The following TMT practice note produced in partnership with Kelsey Farish of DAC Beachcroft provides comprehensive and up to date legal information covering:
This Practice Note considers the following legal issues, technical information and applications of deepfakes:
What is a deepfake?
How do deepfakes work?
Applications of deepfakes
Applicable UK law
Corporate controls—what social media platforms and search engines are doing to counter
Technological controls—future tech counters to deepfakes
Regulation and control—problem areas concerning technological controls
Regulation and control—problem areas concerning legislative or common law controls
The term deepfake is a portmanteau of ‘deep learning’ and ‘fake’. A deepfake is a form of synthetic media in which existing media, for example, a video clip and a series of photographs, are combined together using a sophisticated type of artificial intelligence (AI) to create a realistic but fake video. Since the technology’s inception in the mid-2010s, ‘deepfake’ has come to colloquially refer to any face-swapping technique, whereby images of an individual are used by AI to generate digital doppelgängers (look-alikes) and then superimposed onto different bodies. Even manipulated videos which do not utilise AI technology are commonly referred to as deepfakes, although these may more accurately be described as ‘cheapfakes’ or ‘shallowfakes’. Since their inception, the vast majority of detected deepfakes have featured individuals in the entertainment, fashion, or sports sectors. Increasingly, major industry players such as Disney are actively developing their own variants.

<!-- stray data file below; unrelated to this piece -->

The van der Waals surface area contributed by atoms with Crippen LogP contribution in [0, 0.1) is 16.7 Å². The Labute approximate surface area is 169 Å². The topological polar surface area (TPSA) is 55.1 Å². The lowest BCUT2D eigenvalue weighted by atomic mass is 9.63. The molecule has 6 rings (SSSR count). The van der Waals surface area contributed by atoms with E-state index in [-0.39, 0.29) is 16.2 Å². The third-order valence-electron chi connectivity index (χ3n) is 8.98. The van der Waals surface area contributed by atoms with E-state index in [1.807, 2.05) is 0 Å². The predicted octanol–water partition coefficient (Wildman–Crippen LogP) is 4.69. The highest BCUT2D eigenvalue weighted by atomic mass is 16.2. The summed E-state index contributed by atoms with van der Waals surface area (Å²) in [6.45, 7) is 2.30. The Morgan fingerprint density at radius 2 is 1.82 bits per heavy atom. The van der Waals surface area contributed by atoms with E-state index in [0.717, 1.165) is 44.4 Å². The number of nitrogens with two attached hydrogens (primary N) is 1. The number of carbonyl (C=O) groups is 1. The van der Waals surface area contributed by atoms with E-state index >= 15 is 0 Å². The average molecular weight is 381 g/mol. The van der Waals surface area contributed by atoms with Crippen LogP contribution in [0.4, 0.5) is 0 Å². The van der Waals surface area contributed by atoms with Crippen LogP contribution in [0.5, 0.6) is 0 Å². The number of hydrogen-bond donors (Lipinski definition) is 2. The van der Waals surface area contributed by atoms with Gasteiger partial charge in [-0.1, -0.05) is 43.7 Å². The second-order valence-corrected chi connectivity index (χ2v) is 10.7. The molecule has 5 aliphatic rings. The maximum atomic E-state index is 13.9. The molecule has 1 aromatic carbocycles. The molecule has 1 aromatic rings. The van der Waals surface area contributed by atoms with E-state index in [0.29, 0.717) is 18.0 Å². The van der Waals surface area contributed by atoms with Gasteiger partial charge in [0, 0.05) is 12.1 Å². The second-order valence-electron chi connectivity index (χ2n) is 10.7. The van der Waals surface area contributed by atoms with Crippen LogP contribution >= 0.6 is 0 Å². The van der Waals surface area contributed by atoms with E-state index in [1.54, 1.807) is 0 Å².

Computers have been used to generate or otherwise animate the human face since the 1970s.
Free trials are only available to individuals based in the UK
Complete all the fields above to proceed to the next step.
**Trials are provided to all LexisPSL and LexisLibrary content, excluding Practice Compliance, Practice Management and Risk and Compliance, subscription packages are tailored to your specific needs. To discuss trialling these LexisPSL services please email customer service via our online form. Free trials are only available to individuals based in the UK. We may terminate this trial at any time or decide not to give a trial, for any reason. Trial includes one question to LexisAsk during the length of the trial.
To view the latest version of this document and thousands of others like it, sign-in to LexisPSL or register for a free trial.
Existing user? Sign-in
MedcoSTOP PRESS: A new RTA small claims protocol for whiplash claims comes into effect for accidents occurring on or after 31 May 2021. The small claims track limit for personal injury claims arising from an RTA is increased to £5000 in respect of general damages for pain, suffering and loss of
LR1. Date of the lease[date]LR2. Title Number(s)LR2.1 Landlord's title number(s)[title numbers out of which this Lease is granted. Leave blank if not registered]LR2.2 Other title numbers[existing title number(s) against which entries of matters referred to in LR9, LR10, LR11 and LR13 are to be
Dawn raid—who can raid my organisation and why?IP COMPLETION DAY: 11pm (GMT) on 31 December 2020 marks the end of the Brexit transition/implementation period entered into following the UK’s withdrawal from the EU. At this point in time (referred to in UK law as ‘IP completion day’), key transitional
DateD [date]Parties1[name of Landlord] [of OR incorporated in England and Wales with company registration number [number] whose registered office is at] [address] (Landlord)2[name of Tenant] [of OR incorporated in England and Wales with company registration number [number] whose registered office
0330 161 1234